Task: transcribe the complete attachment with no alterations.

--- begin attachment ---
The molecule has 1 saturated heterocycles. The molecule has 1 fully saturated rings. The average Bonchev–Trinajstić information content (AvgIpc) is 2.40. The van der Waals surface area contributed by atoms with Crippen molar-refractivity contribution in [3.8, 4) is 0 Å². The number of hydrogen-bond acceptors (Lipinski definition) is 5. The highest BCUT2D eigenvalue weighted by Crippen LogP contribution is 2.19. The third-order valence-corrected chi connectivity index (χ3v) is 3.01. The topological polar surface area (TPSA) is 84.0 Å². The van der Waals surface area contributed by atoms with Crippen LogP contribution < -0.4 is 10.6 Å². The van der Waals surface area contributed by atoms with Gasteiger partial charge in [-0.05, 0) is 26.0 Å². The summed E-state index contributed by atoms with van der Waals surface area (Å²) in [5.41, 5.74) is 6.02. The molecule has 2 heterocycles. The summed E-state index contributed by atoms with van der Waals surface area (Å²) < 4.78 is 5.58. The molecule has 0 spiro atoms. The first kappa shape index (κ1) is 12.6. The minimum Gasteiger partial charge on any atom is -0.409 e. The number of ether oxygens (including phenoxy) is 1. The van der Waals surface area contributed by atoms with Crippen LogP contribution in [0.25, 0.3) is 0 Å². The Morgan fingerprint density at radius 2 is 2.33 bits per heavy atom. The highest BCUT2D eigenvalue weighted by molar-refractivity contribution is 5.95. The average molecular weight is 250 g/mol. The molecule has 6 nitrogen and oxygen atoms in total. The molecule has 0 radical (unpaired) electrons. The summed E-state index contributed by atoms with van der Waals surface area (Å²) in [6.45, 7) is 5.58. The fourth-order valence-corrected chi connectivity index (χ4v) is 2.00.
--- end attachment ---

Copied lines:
The molecule has 1 saturated heterocycles. The molecule has 1 fully saturated rings. The average Bonchev–Trinajstić information content (AvgIpc) is 2.40. The van der Waals surface area contributed by atoms with Crippen molar-refractivity contribution in [3.8, 4) is 0 Å². The number of hydrogen-bond acceptors (Lipinski definition) is 5. The highest BCUT2D eigenvalue weighted by Crippen LogP contribution is 2.19. The third-order valence-corrected chi connectivity index (χ3v) is 3.01. The topological polar surface area (TPSA) is 84.0 Å². The van der Waals surface area contributed by atoms with Crippen LogP contribution < -0.4 is 10.6 Å². The van der Waals surface area contributed by atoms with Gasteiger partial charge in [-0.05, 0) is 26.0 Å². The summed E-state index contributed by atoms with van der Waals surface area (Å²) in [5.41, 5.74) is 6.02. The molecule has 2 heterocycles. The summed E-state index contributed by atoms with van der Waals surface area (Å²) < 4.78 is 5.58. The molecule has 0 spiro atoms. The first kappa shape index (κ1) is 12.6. The minimum Gasteiger partial charge on any atom is -0.409 e. The number of ether oxygens (including phenoxy) is 1. The van der Waals surface area contributed by atoms with Crippen LogP contribution in [0.25, 0.3) is 0 Å². The Morgan fingerprint density at radius 2 is 2.33 bits per heavy atom. The highest BCUT2D eigenvalue weighted by molar-refractivity contribution is 5.95. The average molecular weight is 250 g/mol. The molecule has 6 nitrogen and oxygen atoms in total. The molecule has 0 radical (unpaired) electrons. The summed E-state index contributed by atoms with van der Waals surface area (Å²) in [6.45, 7) is 5.58. The fourth-order valence-corrected chi connectivity index (χ4v) is 2.00.